Does my dog need a raised bowl?

We treat our fur babies like royalty. When mealtimes roll around, we feed them only the finest cuisine atop a plush pillow as they sit atop their throne. Okay, maybe we don’t go quite that far, but we try to make their life as luxurious as possible.

Any gadget or invention we can find for them, we’ll buy it. Price is no issue. £300 for a dog bed? Sure thing. A Burberry dog coat? Only the finest style for them. So when you hear about people getting excited about elevated bowls, it makes sense.

On the surface, they sound great. They lift the food off the floor to head height, that must be better, right? Well, it’s not a simple yes or no. Before deciding if it’s the right purchase for your pup, we need to consider many factors…

Age

Older doggos that suffer from issues such as arthritis and reduced mobility are ideal for a raised bowl. You can only imagine the pain they go through every time they need a drink or a bite to eat. 

When a pup eats from a bowl on the floor, their weight is shifted towards their front as they bend down to eat. If they have arthritis and continue to eat from a bowl on the ground, it could lead to neuromuscular changes that can affect the dog’s balance. 

Over time, the shift in weight – paired with a lack of balance – could cause them to fall. As a result, this can make them anxious about mealtimes. A raised bowl stops all their weight from being thrust to the front of their body, preventing this problem. 

Illness

Raised bowls can also be helpful for canines with certain medical problems. Dogs suffering from megaesophagus often benefit from raised bowls and vets may even prescribe it.

Megaesophagus is a neurological ailment that affects the muscles in the oesophagus (the tube that connects the throat to the stomach). As their muscles are unable to push the food to their belly, eating from a bowl on the ground can be near impossible. With a raised bowl, gravity does all the hard work for them!

If your doggo has this condition, or a similar one that affects their ability to swallow, it’s recommended that the bowl is high enough that their backbone and neck are between a 45 and 90-degree angle to the ground and that their head is above their heart when they eat.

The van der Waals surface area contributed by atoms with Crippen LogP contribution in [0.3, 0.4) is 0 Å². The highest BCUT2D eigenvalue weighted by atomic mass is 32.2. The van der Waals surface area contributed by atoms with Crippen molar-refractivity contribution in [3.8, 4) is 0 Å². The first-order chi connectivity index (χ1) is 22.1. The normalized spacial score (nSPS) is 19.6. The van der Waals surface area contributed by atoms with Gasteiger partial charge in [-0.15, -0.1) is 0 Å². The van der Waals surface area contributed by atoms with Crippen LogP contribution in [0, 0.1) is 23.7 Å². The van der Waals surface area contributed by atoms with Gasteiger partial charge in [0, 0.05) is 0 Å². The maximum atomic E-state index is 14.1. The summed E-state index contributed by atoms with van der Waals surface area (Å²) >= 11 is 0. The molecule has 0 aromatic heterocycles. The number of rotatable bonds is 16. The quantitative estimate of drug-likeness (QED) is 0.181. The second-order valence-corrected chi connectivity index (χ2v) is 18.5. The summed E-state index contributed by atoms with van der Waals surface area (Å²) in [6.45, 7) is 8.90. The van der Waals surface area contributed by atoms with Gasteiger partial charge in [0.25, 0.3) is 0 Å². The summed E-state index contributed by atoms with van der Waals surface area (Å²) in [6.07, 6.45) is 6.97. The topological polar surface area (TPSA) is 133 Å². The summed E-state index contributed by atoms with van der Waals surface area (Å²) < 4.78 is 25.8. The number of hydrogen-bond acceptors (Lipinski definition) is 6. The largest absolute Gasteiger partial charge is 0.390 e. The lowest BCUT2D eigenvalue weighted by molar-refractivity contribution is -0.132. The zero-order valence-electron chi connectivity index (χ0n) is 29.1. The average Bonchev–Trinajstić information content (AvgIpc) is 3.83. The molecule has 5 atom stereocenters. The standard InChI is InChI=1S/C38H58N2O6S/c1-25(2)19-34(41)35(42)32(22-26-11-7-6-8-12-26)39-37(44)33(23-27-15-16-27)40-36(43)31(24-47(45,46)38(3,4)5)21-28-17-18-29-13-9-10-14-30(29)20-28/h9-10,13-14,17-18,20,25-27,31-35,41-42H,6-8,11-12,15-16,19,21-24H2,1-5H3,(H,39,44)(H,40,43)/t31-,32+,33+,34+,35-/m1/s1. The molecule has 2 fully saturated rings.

Breed

If you have a big boy such as a Husky or English Bulldog – or a GIANT boy like a Newfoundland or an English Mastiff – you might think a raised bowl sounds perfect. But studies have shown that pups who eat from a raised feeder, especially large and giant dog breeds (and those with naturally sensitive stomachs), are at a higher risk of bloat. Maybe even double the risk. 

Bloat isn’t the same for doggos as it is for humans. When we’re bloated, we unbutton our jeans, complain a bit, and take an antacid. For pup’s, it’s a serious condition. Also known as twisted stomach or GDV, it occurs when food and gas get trapped in the stomach. This increases pressure and could lead to a rupture, which can be fatal.

Elevated feeders may also make your doggo eat quicker, which has been linked to a greater risk of bloat. If you happen to know any immediate relatives of your pup have suffered from bloat, we recommend avoiding raised bowls. It’s just too risky.

Some breeds might benefit from something else besides a standard bowl. If they’re members of the #squishyfacecrew, their squashed faces make it trickier for them to reach the food at the bottom of their flat bowl. Brachycephalic doggos can also struggle with breathing and are more likely to choke on their food, making standard bowls awkward for them to eat from. Sometimes even eating directly from the floor can be a better solution.

If your squishy faced loaf is struggling to eat from a standard bowl, you could try a bowl designed for flat-faced breeds. The risk of bloat is very real so keep this in mind when choosing. Especially if you have a large breed such as an English Bulldog.